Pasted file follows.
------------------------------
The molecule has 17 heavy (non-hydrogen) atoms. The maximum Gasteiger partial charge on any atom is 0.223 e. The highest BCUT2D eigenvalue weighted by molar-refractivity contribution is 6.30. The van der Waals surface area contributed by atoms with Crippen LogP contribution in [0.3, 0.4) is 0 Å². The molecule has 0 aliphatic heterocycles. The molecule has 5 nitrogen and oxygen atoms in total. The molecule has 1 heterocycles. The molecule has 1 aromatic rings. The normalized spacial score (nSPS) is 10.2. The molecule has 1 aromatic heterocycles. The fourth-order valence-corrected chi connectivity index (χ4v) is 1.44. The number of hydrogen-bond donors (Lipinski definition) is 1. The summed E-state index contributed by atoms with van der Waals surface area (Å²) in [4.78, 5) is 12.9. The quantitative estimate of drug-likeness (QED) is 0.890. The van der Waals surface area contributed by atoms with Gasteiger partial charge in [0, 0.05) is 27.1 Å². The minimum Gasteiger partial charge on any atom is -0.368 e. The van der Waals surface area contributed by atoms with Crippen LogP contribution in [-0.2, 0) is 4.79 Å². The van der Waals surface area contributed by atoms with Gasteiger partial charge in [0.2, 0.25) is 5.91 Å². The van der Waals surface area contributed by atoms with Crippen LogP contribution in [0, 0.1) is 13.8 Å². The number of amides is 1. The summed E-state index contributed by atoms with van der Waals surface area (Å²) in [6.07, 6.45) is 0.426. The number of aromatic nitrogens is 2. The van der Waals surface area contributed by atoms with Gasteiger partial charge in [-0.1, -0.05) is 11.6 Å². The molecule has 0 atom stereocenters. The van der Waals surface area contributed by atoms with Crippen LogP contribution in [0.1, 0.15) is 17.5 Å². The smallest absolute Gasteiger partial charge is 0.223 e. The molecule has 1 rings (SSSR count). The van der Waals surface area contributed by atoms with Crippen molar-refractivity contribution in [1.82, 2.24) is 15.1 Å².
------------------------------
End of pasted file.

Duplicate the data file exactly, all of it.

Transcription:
The molecule has 17 heavy (non-hydrogen) atoms. The maximum Gasteiger partial charge on any atom is 0.223 e. The highest BCUT2D eigenvalue weighted by molar-refractivity contribution is 6.30. The van der Waals surface area contributed by atoms with Crippen LogP contribution in [0.3, 0.4) is 0 Å². The molecule has 0 aliphatic heterocycles. The molecule has 5 nitrogen and oxygen atoms in total. The molecule has 1 heterocycles. The molecule has 1 aromatic rings. The normalized spacial score (nSPS) is 10.2. The molecule has 1 aromatic heterocycles. The fourth-order valence-corrected chi connectivity index (χ4v) is 1.44. The number of hydrogen-bond donors (Lipinski definition) is 1. The summed E-state index contributed by atoms with van der Waals surface area (Å²) in [4.78, 5) is 12.9. The quantitative estimate of drug-likeness (QED) is 0.890. The van der Waals surface area contributed by atoms with Gasteiger partial charge in [0, 0.05) is 27.1 Å². The minimum Gasteiger partial charge on any atom is -0.368 e. The van der Waals surface area contributed by atoms with Crippen LogP contribution in [-0.2, 0) is 4.79 Å². The van der Waals surface area contributed by atoms with Gasteiger partial charge in [0.2, 0.25) is 5.91 Å². The van der Waals surface area contributed by atoms with Crippen LogP contribution in [0, 0.1) is 13.8 Å². The number of amides is 1. The summed E-state index contributed by atoms with van der Waals surface area (Å²) in [6.07, 6.45) is 0.426. The number of aromatic nitrogens is 2. The van der Waals surface area contributed by atoms with Gasteiger partial charge in [-0.1, -0.05) is 11.6 Å². The molecule has 0 atom stereocenters. The van der Waals surface area contributed by atoms with Crippen LogP contribution in [0.1, 0.15) is 17.5 Å². The smallest absolute Gasteiger partial charge is 0.223 e. The molecule has 1 rings (SSSR count). The van der Waals surface area contributed by atoms with Crippen molar-refractivity contribution in [1.82, 2.24) is 15.1 Å².